Anger as A-listed building is sold for luxury flats

GRAMPIAN Health Board was yesterday accused of allowing one of Scotland’s architectural treasures - a former TB sanatorium on Royal Deeside - to be "hijacked" to provide homes for the rich, following its sale to a development company.

NHS Grampian announced last week that the timber-built Glen O’Dee sanatorium, near Banchory, had been saved in a major restoration deal with Forbes Homes, a Maryculter-based development company.

The company is planning to restore the A-listed building, whose condition has been deteriorating since it was declared surplus to NHS requirements four years ago, and convert it into 12 townhouses as part of a prestigious development.

But yesterday the health authority’s decision was condemned by the trust that was formed to save the Edwardian building for the community and the housing co-operative which backed the trust’s proposals.

The Glen O’Dee Building Preservation Trust, together with Aberdeen-based Tenants First, revealed that they had been jointly negotiating to buy the property for the past two years to convert the building into 40 affordable homes for the elderly, but that their bid had been rejected by NHS Grampian and the Grampian Primary Care Trust.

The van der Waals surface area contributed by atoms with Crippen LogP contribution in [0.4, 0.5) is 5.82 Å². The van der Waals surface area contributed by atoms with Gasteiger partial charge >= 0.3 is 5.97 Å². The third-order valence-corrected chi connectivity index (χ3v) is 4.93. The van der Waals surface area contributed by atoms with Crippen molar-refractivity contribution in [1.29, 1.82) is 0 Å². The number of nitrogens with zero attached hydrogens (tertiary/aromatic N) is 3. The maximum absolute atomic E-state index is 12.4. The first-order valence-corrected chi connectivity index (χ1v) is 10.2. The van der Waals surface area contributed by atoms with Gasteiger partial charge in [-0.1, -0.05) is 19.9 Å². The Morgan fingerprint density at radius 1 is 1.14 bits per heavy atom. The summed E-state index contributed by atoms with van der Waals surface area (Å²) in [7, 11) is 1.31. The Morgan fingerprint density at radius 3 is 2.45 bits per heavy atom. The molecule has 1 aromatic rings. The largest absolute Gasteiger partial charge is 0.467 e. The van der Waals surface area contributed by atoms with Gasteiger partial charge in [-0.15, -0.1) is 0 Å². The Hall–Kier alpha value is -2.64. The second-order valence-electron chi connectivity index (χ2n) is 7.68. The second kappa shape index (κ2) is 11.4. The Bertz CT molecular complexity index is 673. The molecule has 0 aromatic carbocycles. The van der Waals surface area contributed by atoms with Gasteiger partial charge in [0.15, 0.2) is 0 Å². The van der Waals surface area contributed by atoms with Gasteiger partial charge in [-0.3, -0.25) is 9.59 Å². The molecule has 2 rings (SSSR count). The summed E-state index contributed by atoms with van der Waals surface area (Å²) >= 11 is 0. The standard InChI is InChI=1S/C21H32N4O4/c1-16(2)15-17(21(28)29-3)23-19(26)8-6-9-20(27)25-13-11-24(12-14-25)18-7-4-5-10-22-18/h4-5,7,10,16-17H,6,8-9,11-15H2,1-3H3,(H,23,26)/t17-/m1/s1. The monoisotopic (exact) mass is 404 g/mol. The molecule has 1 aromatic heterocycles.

Sandy Murray, the chief executive of Tenants First, claimed that the sanatorium had been "gifted" to the people of Scotland by the Scottish Red Cross Society in 1955, when the sanatorium became an NHS convalescent hospital.

He said: "I can’t believe a gift from the Red Cross to the people of Scotland can be hijacked and sold off as homes for the rich. Glen O’Dee should remain a community asset as housing for elderly people in this area, where low-cost housing is at a premium."

A spokeswoman for NHS Grampian yesterday defended the sale.

"The NHS is required through the property transaction handbook to demonstrate best value for money in all property transactions," she said. "All the offers received were subject to planning consent but NHS Grampian felt that the offer which provided best value for money was that of Forbes Homes.

"If Tenants First wished to tie their deal to releasing NHS beds, it was not brought to the attention of NHS Grampian prior to the closing date for tender returns."